“Morals always sound like cliches, but usually cliches are based on things that are ultimate truths. Be grateful for what you have; appreciate what’s right there in front of you.” – Henry Selick
As I’m getting used to the idea of blogging regularly, I have been spending a lot of time thinking about what to write instead of writing it. Depending on the type of day I’ve had, I’ll either lie to myself and say that this is because I have so many ideas that I just can’t get them all out. If it’s a really rough day, this logic is just flawed enough to make perfect sense to me. But if I’m being real with myself, it’s because a.) writing is hard, harder than I remember, and I’m out of practice, and b.) I am able to talk myself out of a lot of the ideas I come up with because they all seem cliche.
I was driving home from work the other day, on a main road that squeezes four lanes of traffic together and is occupied by people driving too fast in the five o’clock hour. The road winds a bit, and up around the corner I could hear sirens before I could see them. I was already in the right lane, so I slowed to a stop and everyone made room for our left lane friends, all before the ambulance or cop or fire truck was even in sight.This is a long-winded story to explain that, at this moment, the beauty of cliches struck me. Maybe it’s because I was listening to the perfect Bon Iver ride-home soundtrack, or the breeze and the sun were foreshadowing a beautiful evening, but I realized that cliches are cliches because they create universality between all kinds of people.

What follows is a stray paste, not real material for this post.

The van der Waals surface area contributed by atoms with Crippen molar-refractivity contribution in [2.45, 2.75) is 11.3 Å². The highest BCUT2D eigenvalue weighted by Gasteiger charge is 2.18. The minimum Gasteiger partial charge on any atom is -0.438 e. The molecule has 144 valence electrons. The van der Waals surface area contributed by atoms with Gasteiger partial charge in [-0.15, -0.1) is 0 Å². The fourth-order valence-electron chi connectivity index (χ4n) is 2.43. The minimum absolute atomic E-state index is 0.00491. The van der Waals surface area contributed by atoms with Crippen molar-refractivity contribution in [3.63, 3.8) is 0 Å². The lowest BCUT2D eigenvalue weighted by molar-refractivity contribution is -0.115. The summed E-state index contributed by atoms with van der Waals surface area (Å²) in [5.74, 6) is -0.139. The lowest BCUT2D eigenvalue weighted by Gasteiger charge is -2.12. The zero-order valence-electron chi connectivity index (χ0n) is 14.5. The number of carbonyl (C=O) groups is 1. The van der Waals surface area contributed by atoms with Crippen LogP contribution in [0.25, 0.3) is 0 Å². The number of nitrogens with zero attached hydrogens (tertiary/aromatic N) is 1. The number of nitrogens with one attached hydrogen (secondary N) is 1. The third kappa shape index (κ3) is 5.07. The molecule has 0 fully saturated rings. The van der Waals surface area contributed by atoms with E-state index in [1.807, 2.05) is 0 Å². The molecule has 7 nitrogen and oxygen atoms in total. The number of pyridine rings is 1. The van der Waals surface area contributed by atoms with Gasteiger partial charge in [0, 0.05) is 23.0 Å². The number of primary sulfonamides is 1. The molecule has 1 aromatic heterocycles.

Just like a siren from an emergency vehicle elicits the same response from everyone, just like an adorable baby in a grocery store will make strangers all smile at each other after the baby is long out of sight, or just like people will all look at the sky after a storm when the sun reappears, there’s a thin but high-voltage wire of connection between people. To spark this connection is not easy anymore, with faster paces, the Internet, all that stuff.
To say that running in the rain can be life-changing, or that reading a great story is like leaving one reality and entering another one would be to repeat what hundreds of thousands of maybe millions of people have said many times before. But these statements and all the other cliches of the world can still be true, and each person can offer a variation in perspective on something that’s been said or done before, while still enabling the universality of the cliche. I think I enjoy small moments of deep human connection enough to risk repeating something that has been said a million times before, so welcome to my cliche blog. ◊